I’ve been meaning to write about this topic and the Delhi High Court’s judgement decriminalizing homosexuality provides the perfect backdrop. (This is a huge ruling for the LGBT community in India and hopefully a first step that will lead to them being treated on par with everyone else.)
But this post is not about that bit of news. It’s about the argument that you tend to hear from people who have objections to alternate sexuality. That argument is: It is against nature. Alternatively, people say, It is unnatural, it is not natural…blah, blah.
My question to them would be this: Where in nature would you find any of the following?
- Blood transfusions (I am Draculya, I vant your blood.)
- Organ transplants (Dr. Frankenstein I presume.)
- Caesarean births
- X-rays, MRIs, and other diagnostic tests
The stuff that I’ve listed is restricted only to the field of medicine. There are numerous examples of things that we do that are not found in nature or not “natural”. Let’s look at the meaning of natural for a second (via the Free Dictionary (first 3 entries)):
1. Present in or produced by nature: a natural pearl.
2. Of, relating to, or concerning nature: a natural environment.
3. Conforming to the usual or ordinary course of nature: a natural death.
So, for the “nature lovers”, here’s something I quoted (emphasis mine) in a post I wrote about a book called The Human Story.
The Japanese field workers who undertook the first studies of wild bonobos in the Congo Basin in the 1970s were astonished and bemused to find that sex seemed to be the sole preoccupation of these unusual apes. They were, quite literally, at it all the time, and in all possible combinations– males with females, females with females, even occasionally males with males.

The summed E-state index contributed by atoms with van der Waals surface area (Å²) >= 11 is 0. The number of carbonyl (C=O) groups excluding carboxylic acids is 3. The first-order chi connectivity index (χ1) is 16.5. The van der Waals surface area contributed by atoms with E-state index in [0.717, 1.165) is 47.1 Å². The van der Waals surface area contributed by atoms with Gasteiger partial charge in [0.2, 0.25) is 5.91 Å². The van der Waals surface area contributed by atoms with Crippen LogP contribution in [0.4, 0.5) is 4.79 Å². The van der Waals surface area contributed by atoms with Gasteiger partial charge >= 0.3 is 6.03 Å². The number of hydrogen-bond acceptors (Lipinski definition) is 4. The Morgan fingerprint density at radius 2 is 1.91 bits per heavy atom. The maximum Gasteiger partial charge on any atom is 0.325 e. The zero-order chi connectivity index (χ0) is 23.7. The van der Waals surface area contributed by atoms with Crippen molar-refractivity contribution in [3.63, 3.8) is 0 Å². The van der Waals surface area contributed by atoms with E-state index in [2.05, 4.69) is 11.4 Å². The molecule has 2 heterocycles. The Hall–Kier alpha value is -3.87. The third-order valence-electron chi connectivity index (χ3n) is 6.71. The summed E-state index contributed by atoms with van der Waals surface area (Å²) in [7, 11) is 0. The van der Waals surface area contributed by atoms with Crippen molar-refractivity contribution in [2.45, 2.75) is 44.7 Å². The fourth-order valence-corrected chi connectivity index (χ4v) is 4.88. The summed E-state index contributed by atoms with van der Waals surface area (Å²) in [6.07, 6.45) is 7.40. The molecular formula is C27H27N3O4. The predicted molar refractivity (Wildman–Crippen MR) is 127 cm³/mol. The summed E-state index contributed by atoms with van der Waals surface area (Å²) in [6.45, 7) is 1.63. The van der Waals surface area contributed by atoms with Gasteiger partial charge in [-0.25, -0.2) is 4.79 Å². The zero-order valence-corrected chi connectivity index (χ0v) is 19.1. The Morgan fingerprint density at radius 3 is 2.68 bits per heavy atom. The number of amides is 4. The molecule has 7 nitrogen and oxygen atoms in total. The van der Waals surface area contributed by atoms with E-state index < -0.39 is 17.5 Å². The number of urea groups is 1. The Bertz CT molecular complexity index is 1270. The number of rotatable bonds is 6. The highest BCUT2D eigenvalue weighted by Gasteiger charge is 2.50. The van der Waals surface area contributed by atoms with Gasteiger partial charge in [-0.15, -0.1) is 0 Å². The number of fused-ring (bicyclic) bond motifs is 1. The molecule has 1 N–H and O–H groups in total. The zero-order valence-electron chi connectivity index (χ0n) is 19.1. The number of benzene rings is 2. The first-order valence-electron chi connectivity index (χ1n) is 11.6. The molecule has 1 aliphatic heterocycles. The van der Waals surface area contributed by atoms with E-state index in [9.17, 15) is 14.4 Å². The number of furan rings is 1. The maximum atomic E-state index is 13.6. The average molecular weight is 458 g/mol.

Them wild bonobos must not be familiar with nature then or the “nature peoples” may not be familiar with these apes. And why just the apes? Here’s a recent Wired article about animal homosexuality (emphasis mine).
Sure, it’s widely recognized that the animal kingdom is full of male-on-male and female-on-female action, from fruit flies on up to bottlenose dolphins and, of course, Homo sapiens.
(A few particularly arresting examples: male dung flies are believed to mate with other males simply to occupy their time, thus denying them a chance to reproduce; small male Goodeid fishes camouflage themselves as female, and mate with females while males pursue them. And young fruit flies seem to do better at heterosexual mating once they’ve had some same-sex practice.)
Such explanations are sometimes useful, but only to a point. In the Laysan albatross, for example, where monogamy is common but females outnumber males, nearly one-third of all couples are female-female pairs. They’re better at rearing chicks than single females, and their coupling reduces the likelihood of single females luring married men from the nest.
But, enough of that already, we’re much more evolved than apes, the “nature peoples” might say.
And that is precisely why we should respect scientific evidence and tell the “natural peoples” to shove their arguments where the sun don’t shine. (And, yes, the irony of that last statement is not lost on me.)